The theories of Morel and Lombroso have resulted in calling the attention of civilised man to all the types of the physiologically inferior; the mentally deficient, epileptics, delinquents; shedding light upon their pathological personality, and transforming into interest and pity the contempt and neglect that were formerly the portion of such creatures. In this way science has accomplished in their behalf a work analogous to that of certain saints on behalf of lepers and sufferers from cancer in the middle ages. At that epoch, and even down to the beginning of modern times, the sick were abandoned to themselves and languished, covered with sores, in the midst of the horrors of infection; lepers were universally shunned, and their bodies decomposed without succor. It was only when these miserable beings began to awaken pity, in the place of loathing and repulsion, and to attract the charity of saints, instead of spreading panic among egoists and cowards, that the care of the sick began upon a vast scale, with the foundation of hospitals, the progress of medicine, and later of hygiene.

To-day those purulent plague-spots of the middle ages no longer exist; and infection is being combated with progressive success, in the triumph of physical health.

Yet, we are standing to-day on the selfsame level as the middle ages, in respect to moral plague-spots and infections; the phenomenon of criminality spreads without check or succor, and up to yesterday it aroused in us nothing but repulsion and loathing. But now that science has laid its finger upon this moral fester, it demands the cooperation of all mankind to combat it.

Accordingly we find ourselves in the epoch of hospitals for the morally diseased, the century of their treatment and cure; we have[Pg 9] initiated a social movement toward the triumph of morality. We educators must not forget that we have inaugurated the epoch of spiritual health; because I believe that it is we who are destined to be the true physicians and nurses of this new cure. From the middle ages until now, the science of medicine has slowly been evolving for us the principles required to guarantee our bodily health; but we know very well that while cleanliness and hygiene are signs of civilisation, it is its moral standard that establishes its level.

This moral solidarity is something which it is our duty to understand thoroughly, if we wish to undertake the noble task of educators in the Twentieth Century, which was prepared in advance by the intensive intellectual activity of the century of science.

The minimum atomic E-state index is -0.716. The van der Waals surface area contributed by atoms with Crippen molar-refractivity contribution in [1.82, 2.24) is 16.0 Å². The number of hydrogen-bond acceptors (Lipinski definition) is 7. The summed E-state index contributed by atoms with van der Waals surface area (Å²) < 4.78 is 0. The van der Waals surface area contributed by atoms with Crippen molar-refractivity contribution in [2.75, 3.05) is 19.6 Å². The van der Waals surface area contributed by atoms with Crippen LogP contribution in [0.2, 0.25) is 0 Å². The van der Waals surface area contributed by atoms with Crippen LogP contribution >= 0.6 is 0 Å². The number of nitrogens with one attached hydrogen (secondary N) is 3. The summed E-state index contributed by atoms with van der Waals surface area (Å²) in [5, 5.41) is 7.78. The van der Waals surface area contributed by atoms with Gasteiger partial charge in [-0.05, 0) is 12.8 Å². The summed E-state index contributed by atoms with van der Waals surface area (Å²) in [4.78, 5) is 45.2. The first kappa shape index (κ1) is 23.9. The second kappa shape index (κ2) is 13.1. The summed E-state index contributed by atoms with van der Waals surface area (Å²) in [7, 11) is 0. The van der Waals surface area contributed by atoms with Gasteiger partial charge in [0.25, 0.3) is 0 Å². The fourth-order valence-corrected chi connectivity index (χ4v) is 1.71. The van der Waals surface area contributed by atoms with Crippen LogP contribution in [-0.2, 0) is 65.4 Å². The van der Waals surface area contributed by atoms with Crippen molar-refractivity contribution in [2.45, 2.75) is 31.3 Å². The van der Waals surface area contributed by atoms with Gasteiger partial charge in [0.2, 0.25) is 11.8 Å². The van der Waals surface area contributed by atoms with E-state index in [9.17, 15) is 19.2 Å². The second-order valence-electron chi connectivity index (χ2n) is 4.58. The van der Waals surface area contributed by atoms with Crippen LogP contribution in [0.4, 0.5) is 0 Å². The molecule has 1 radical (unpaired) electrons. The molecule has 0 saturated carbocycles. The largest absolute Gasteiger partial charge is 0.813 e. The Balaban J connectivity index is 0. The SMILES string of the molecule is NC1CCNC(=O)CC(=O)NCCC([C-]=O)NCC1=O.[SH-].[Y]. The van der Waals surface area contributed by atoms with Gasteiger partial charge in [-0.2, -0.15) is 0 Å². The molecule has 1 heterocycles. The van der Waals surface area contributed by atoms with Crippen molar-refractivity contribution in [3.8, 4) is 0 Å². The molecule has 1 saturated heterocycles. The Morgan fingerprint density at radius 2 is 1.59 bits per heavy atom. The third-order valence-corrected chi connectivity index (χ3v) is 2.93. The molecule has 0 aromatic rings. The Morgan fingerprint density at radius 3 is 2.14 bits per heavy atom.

Granting the social phenomenon of crime, we ought to ask ourselves: where does the fault lie? If we are to acquit the individual criminal of responsibility, it falls back necessarily upon the social community through which the causes of degeneration and disease have filtered. Accordingly, it is we, every one of us, who are at fault: or rather, we are beginning to awaken to a consciousness that it is a sin to foster or to tolerate such social conditions as make possible the suffering, the vices, the errors that lead to physiological pauperism, to pathology, to the degeneration of posterity. The idea is not a new one: all great truths were perceived in every age by the elect few; the fundamental principles of the doctrine of Lombroso are to be already found in Greek philosophy and in that of Christ; Aristotle, in his belief that there is some one particular organism corresponding to each separate manifestation of nature, foreshadows the concept of the correspondence between the morphological and psychic personality; and St. John Chrisostom expounds the principle of moral solidarity in the collective responsibility of society, when he says: "you will render account, not only of your own salvation, but of that of all mankind; whoever prays ought to feel himself burdened with the interests of the entire human race."

Now, if it is not yet in our power to achieve a social reform based on the eradication of degenerative causes—since society can be perfected only gradually—it is nevertheless within our power to prepare the conscience for acceptance of the new morality, and by educational means to help along the civil progress which science has revealed to us. The honest man, the worthy man, the[Pg 10] man of honour, is not he who avenges himself; but he who works for something outside himself, for the sake of society at large, in order to purify it of its evils and its sins, and advance it on its path of future progress. In this way, even though we fail to prepare the material environment, we shall have prepared efficient men.

In addition to this momentous principle of social ethics, the Lombrosian doctrines confront us squarely with the philosophic question of liberty of action, the controverted question of Stuart Mill, namely that of "free will." The libertarians admit the freedom of the will as one of the noblest of human prerogatives, on which the responsibility for our acts depends; the determinists recognise that the act of volition obeys certain predetermined causes. Now the Lombrosian theories find these causes, not after the fashion of the Pythagoreans, in cosmic laws or astrology, but in the constitution of the organism, thus serving as a powerful illustration of that physiological determinism, under whose guidance modern positive philosophy draws its inspiration.[1]

In the case of criminality, the actions of the degenerate delinquent are dependent upon a multiplicity of internal factors, that are almost necessarily governed by special predispositions. But, also in accordance with the Lombrosian doctrine, there are external factors which concur in determining acts of volition, factors relating to the environment, studied in accordance with rather vast conceptions: the actions of the individual are determined in advance by that social intercourse in which the great phenomena of any given civilisation have their necessary origin—phenomena such as crime, prostitution, the grade of culture accessible to the majority, the character of industrial products, the limits of general mortality. Now, just as there are necessary fluctuations in the tables of mortality, so also there are fluctuations in the quantity and quality of those individual phenomena that are looked upon as crimes: and in the one case no less than in the other, those who are predisposed are the ones in whom occurs the necessary outbreak of phenomena having their origin in society.